A approach to treating depression in adults over the age of 60 can cut total healthcare costs, according to a study published in the American Journal of Managed Care.

Researchers found that older adults over the with depression who received a year of team care had an average reduction of $US3300 less in total healthcare spending over a four-year period, compared to patients receiving conventional treatment.

For several years, researchers from the University of Washington have been focusing on a team care approach called IMPACT (Improving Mood – Promoting Access to Collaborative Treatment for Late Life Depression).

The model is based around a single depression-care manager – usually a nurse, social worker or psychologist – who works in collaboration with a consulting physician or psychiatrist.

Previous studies have shown that the IMPACT program provides improved health outcomes, including decreased depression and chronic physical pain as well as improved physical functioning and better overall quality of life.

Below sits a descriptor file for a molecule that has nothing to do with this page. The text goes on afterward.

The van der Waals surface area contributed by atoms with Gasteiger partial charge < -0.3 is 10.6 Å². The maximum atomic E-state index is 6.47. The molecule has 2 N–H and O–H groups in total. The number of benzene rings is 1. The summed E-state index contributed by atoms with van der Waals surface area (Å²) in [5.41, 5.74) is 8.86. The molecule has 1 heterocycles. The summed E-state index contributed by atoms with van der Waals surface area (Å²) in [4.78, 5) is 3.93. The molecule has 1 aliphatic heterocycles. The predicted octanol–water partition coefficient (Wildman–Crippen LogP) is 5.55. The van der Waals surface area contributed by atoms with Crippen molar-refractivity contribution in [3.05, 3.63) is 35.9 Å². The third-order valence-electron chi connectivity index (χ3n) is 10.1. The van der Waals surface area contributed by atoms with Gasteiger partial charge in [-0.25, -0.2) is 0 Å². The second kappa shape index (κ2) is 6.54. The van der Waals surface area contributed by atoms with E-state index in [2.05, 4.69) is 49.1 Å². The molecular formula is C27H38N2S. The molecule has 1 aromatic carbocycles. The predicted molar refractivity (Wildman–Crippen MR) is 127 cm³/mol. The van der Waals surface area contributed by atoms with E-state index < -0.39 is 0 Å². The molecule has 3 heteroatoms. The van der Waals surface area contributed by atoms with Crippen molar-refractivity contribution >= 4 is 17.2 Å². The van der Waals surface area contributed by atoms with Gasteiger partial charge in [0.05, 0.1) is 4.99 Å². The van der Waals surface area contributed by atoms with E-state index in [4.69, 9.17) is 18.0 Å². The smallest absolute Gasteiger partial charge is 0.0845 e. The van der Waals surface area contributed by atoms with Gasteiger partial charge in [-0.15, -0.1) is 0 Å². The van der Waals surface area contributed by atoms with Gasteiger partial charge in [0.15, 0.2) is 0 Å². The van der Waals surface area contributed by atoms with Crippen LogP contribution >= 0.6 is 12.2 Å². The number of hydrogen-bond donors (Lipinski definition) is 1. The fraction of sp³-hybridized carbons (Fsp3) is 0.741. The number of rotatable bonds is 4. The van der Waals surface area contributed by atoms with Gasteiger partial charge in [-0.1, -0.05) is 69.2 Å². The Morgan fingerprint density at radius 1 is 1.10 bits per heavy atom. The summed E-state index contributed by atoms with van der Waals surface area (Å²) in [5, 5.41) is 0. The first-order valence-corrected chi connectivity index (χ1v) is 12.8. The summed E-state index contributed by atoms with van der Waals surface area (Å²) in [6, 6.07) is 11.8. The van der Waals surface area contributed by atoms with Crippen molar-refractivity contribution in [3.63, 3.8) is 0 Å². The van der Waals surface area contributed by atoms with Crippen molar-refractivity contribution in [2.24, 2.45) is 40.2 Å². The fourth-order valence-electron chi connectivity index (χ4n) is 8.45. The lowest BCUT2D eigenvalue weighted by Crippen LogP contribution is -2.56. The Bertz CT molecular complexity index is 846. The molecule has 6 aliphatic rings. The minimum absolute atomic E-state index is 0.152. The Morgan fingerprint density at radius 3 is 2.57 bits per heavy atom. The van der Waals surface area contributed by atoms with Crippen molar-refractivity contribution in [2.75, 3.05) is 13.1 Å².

“Study participants assigned to the IMPACT program saw significantly lower total health care costs over four years than patients receiving standard care, and our research shows that this difference was almost certainly due to the IMPACT team-care model,” said Dr Jurgen Unutzer, Director of the IMPACT Implementation Center at the University of Washington.

“This research, combined with our other work showing how team care for depression has significant health benefits for older adults, illustrates how important it is for health organisations to consider implementing evidence-based collaborative models of depression care, such as IMPACT.”

The researchers concluded that the cost of using the IMPACT model of depression care treatment is only about $US500 per year for each patient.

When spread out over an entire population of older adults, the cost of offering IMPACT as a health care benefit amounts to about $US1 per person per month.

A number of US health organisations, including Kaiser Permanente of Southern California and Virginia Mason Medical Center of Seattle, have begun or about to begin implementing the IMPACT program.

Click here for more information on IMPACT 

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